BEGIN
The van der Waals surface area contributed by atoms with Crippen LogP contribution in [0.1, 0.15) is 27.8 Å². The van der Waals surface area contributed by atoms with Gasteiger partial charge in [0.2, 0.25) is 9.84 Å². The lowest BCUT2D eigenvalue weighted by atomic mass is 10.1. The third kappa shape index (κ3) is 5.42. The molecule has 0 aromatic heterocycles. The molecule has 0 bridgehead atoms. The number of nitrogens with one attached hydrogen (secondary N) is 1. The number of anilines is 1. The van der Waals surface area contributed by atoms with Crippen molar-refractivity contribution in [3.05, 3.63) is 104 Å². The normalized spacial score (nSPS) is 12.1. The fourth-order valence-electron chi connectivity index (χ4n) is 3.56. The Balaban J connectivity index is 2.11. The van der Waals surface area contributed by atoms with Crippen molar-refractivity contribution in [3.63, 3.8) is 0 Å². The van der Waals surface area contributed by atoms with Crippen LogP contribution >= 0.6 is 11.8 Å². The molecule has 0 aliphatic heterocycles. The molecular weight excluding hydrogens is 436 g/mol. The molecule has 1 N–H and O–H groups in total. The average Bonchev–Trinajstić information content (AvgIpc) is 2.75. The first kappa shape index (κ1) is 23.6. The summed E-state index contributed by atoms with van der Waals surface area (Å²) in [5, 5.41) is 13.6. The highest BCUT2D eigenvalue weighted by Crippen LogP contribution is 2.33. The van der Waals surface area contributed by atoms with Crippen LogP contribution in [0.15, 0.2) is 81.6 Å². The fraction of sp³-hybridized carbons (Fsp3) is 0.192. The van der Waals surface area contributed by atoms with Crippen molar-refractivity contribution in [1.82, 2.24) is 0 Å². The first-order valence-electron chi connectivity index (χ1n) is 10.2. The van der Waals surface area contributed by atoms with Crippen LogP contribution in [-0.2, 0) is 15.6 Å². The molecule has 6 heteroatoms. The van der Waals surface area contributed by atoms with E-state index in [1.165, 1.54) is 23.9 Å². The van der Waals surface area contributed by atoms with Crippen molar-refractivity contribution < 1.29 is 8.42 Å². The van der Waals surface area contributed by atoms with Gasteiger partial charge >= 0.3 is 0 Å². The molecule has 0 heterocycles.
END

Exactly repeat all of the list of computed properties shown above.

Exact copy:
The van der Waals surface area contributed by atoms with Crippen LogP contribution in [0.1, 0.15) is 27.8 Å². The van der Waals surface area contributed by atoms with Gasteiger partial charge in [0.2, 0.25) is 9.84 Å². The lowest BCUT2D eigenvalue weighted by atomic mass is 10.1. The third kappa shape index (κ3) is 5.42. The molecule has 0 aromatic heterocycles. The molecule has 0 bridgehead atoms. The number of nitrogens with one attached hydrogen (secondary N) is 1. The number of anilines is 1. The van der Waals surface area contributed by atoms with Crippen molar-refractivity contribution in [3.05, 3.63) is 104 Å². The normalized spacial score (nSPS) is 12.1. The fourth-order valence-electron chi connectivity index (χ4n) is 3.56. The Balaban J connectivity index is 2.11. The van der Waals surface area contributed by atoms with Crippen molar-refractivity contribution in [3.63, 3.8) is 0 Å². The van der Waals surface area contributed by atoms with Crippen LogP contribution >= 0.6 is 11.8 Å². The molecule has 0 aliphatic heterocycles. The molecular weight excluding hydrogens is 436 g/mol. The molecule has 1 N–H and O–H groups in total. The average Bonchev–Trinajstić information content (AvgIpc) is 2.75. The first kappa shape index (κ1) is 23.6. The summed E-state index contributed by atoms with van der Waals surface area (Å²) in [5, 5.41) is 13.6. The highest BCUT2D eigenvalue weighted by Crippen LogP contribution is 2.33. The van der Waals surface area contributed by atoms with Crippen LogP contribution in [0.15, 0.2) is 81.6 Å². The fraction of sp³-hybridized carbons (Fsp3) is 0.192. The van der Waals surface area contributed by atoms with Crippen molar-refractivity contribution in [1.82, 2.24) is 0 Å². The first-order valence-electron chi connectivity index (χ1n) is 10.2. The van der Waals surface area contributed by atoms with Crippen LogP contribution in [-0.2, 0) is 15.6 Å². The molecule has 6 heteroatoms. The van der Waals surface area contributed by atoms with E-state index in [1.165, 1.54) is 23.9 Å². The van der Waals surface area contributed by atoms with Crippen molar-refractivity contribution < 1.29 is 8.42 Å². The van der Waals surface area contributed by atoms with Gasteiger partial charge >= 0.3 is 0 Å². The molecule has 0 heterocycles.